Thank you, Mr President.
I’d like to begin by thanking the Special Representative and his team for his statement and for their continued commitment to Kosovo’s developments, as laid out in the comprehensive reports on the activities of the UN’s mission in Kosovo. And I would also like to thank Deputy Prime Minister Ivica Dacic and Ambassador Vlora Citaku for their intervention this afternoon.
Mr President, we welcome the focus in the report on the government of Kosovo’s commitment to respecting human rights, ensuring equal access for minority communities, improving transparency and strengthening the rule of law. We take note of the progress made in this reporting period, including the reopening of the Special Chamber of the Supreme Court, efforts to standardise judicial practice across Kosovo, progress in the prosecution of war crimes, the return of displaced persons and the identification of missing persons, the adoption of child protection legislation and the the first report on respect for human rights.
There remains, however, more to do. We urge Kosovo to redouble its efforts to address the high level of corruption and organised crime and to work to strengthen its judicial system. We welcome the important work of UNMIK and EULEX to this end. As regards to the fight against crime, we agreed it is legitimate and necessary for the Kosovan police to operate across Kosovo, including in the northern municipalities in accordance with the law.
This council should welcome the arrests of individuals suspected of involvement in smuggling and organised crime, both Kosovo-Albanian and Kosovo-Serb, as was the case during the recent Kosovo police operation. But noting the concern expressed by the Special Representative regarding the arrest of two UNMIK officials during this operation, it is also important that international personnel carrying out their duties should be treated in accordance with international law, just as they must adhere to their mission’s mandates and codes of conduct. I welcome SRSG Tanin’s briefing this afternoon on the outcome of UNMIK’s internal view on this incident. We will consider these findings carefully.
Mr President, we welcome the progress made by the Kosovo Specialist Chambers and the Specialist Prosecutor’s Office over the last few months. We urge Pristina, Belgrade and the members of this council to cooperate fully in the interest of achieving justice for victims. And we call on both Pristina and Belgrade to press ahead with domestic domestic prosecutions for historic crimes. The interests of all victims and their families must be at the centre of judicial proceedings. Efforts to locate missing persons and the provision of support to survivors of conflict-related sexual violence, regardless of their ethnicity.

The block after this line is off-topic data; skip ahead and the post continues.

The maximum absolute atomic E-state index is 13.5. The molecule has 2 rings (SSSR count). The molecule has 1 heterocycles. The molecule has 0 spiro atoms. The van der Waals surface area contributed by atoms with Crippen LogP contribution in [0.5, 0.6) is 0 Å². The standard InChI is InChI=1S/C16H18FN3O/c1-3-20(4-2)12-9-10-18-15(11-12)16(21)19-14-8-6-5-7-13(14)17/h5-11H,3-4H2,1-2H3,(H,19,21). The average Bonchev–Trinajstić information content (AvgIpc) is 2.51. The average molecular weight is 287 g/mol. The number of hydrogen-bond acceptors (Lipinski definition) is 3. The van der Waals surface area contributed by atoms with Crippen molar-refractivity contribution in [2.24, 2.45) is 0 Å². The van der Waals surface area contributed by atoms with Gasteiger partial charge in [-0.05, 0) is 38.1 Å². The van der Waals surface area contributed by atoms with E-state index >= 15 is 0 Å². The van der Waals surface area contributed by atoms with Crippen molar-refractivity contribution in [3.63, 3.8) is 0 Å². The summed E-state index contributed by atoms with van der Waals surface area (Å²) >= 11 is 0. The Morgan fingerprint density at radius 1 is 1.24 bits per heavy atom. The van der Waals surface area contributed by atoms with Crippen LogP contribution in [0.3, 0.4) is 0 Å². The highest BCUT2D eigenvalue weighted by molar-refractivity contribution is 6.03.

We particularly welcome the joint declaration of representatives of religious groups in Kosovo in support of survivors of sexual violence. The United Kingdom is committed to supporting victims and preventing sexual violence in all its forms, as shown during Her Royal Highness the Countess of Wessex’s recent visit to Pristina, during which she focused on support for survivors from all communities.
With regard to the Kosovo elections on the 6th of October, we echo the European Union Election Observation Mission’s statement. The elections were calm and well administered and the Central Elections Commission worked with dedication, professionalism and transparency, although we continue to be concerned by reports on the level of pre-election intimidation in some Kosovo Serb areas. We have been following the reports of staff suffering ill health at the National Counting Centre. We await the outcome of the investigation. We must not allow this incident to sow suspicion and distrust.
Mr President, Kosovo has voted for change. We call on the party leaders to work diligently to form a new, stable government to tackle the pressing issues facing the country. The UK expects this new government to uphold and strengthen the rule of law, to improve inclusivity in a multi-ethnic state and to commit itself to strengthening regional security.
Dialogue with Belgrade must be a priority. We call on both Belgrade and Pristina to remove obstacles to its resumption. Pristina must remove tariffs and Belgrade must stop its de-recognition campaign. For dialogue to succeed, both sides must refrain from provocative rhetoric and actions. We welcome Kosovo’s completion of two more common crossing points, but we regret that the implementation of many other aspects of the Brussels agreements remain unaddressed by both parties. The people of Serbia and Kosovo have much to gain from the resumption of talks and a comprehensive, sustainable, implementable deal to their mutual and lasting benefit.
Mr President, the twentieth anniversary of the NATO intervention fell during this reporting period. This was an important moment for reflection. We remember the victims on all sides of this conflict and remind ourselves of the reasons for this intervention. We renew our commitment to building good, neighbourly relations so that peace can be safeguarded for future generations. The Kosovo of today is almost unrecognisable from the Kosovo media reported on across the world in 1999. We thank the members of this council, UNMIK staff, the European Union, NATO, the OSCE, K4, the Kosovo Special Prosecutor’s Office and, most importantly, the government and institutions of Kosovo for their ongoing pursuit of Kosovo’s progress and developments.
In closing, Mr President, the UK pays tribute to the work of the special representative and his team and we look forward to continuing to support them in their endeavors.
Thank you very much.